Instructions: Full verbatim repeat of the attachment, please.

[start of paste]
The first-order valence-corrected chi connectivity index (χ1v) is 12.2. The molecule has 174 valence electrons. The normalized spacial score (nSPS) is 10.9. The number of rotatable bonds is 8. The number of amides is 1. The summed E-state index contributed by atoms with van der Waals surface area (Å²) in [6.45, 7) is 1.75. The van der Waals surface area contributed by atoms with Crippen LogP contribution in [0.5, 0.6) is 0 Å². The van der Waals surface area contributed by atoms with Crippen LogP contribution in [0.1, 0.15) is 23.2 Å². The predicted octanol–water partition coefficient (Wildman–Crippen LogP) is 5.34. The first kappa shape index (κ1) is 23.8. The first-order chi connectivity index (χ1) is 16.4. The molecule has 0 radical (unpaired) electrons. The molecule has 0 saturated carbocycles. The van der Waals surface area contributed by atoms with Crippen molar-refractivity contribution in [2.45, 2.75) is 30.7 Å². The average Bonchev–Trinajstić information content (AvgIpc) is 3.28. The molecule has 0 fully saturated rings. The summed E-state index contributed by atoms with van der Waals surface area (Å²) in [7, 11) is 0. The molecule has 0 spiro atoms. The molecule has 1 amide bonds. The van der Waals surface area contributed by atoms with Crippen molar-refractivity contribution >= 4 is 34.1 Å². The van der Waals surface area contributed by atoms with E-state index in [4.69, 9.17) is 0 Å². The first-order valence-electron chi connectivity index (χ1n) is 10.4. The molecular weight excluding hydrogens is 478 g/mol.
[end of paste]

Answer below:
The first-order valence-corrected chi connectivity index (χ1v) is 12.2. The molecule has 174 valence electrons. The normalized spacial score (nSPS) is 10.9. The number of rotatable bonds is 8. The number of amides is 1. The summed E-state index contributed by atoms with van der Waals surface area (Å²) in [6.45, 7) is 1.75. The van der Waals surface area contributed by atoms with Crippen LogP contribution in [0.5, 0.6) is 0 Å². The van der Waals surface area contributed by atoms with Crippen LogP contribution in [0.1, 0.15) is 23.2 Å². The predicted octanol–water partition coefficient (Wildman–Crippen LogP) is 5.34. The first kappa shape index (κ1) is 23.8. The first-order chi connectivity index (χ1) is 16.4. The molecule has 0 radical (unpaired) electrons. The molecule has 0 saturated carbocycles. The van der Waals surface area contributed by atoms with Crippen molar-refractivity contribution in [2.45, 2.75) is 30.7 Å². The average Bonchev–Trinajstić information content (AvgIpc) is 3.28. The molecule has 0 fully saturated rings. The summed E-state index contributed by atoms with van der Waals surface area (Å²) in [7, 11) is 0. The molecule has 0 spiro atoms. The molecule has 1 amide bonds. The van der Waals surface area contributed by atoms with Crippen molar-refractivity contribution >= 4 is 34.1 Å². The van der Waals surface area contributed by atoms with E-state index in [4.69, 9.17) is 0 Å². The first-order valence-electron chi connectivity index (χ1n) is 10.4. The molecular weight excluding hydrogens is 478 g/mol.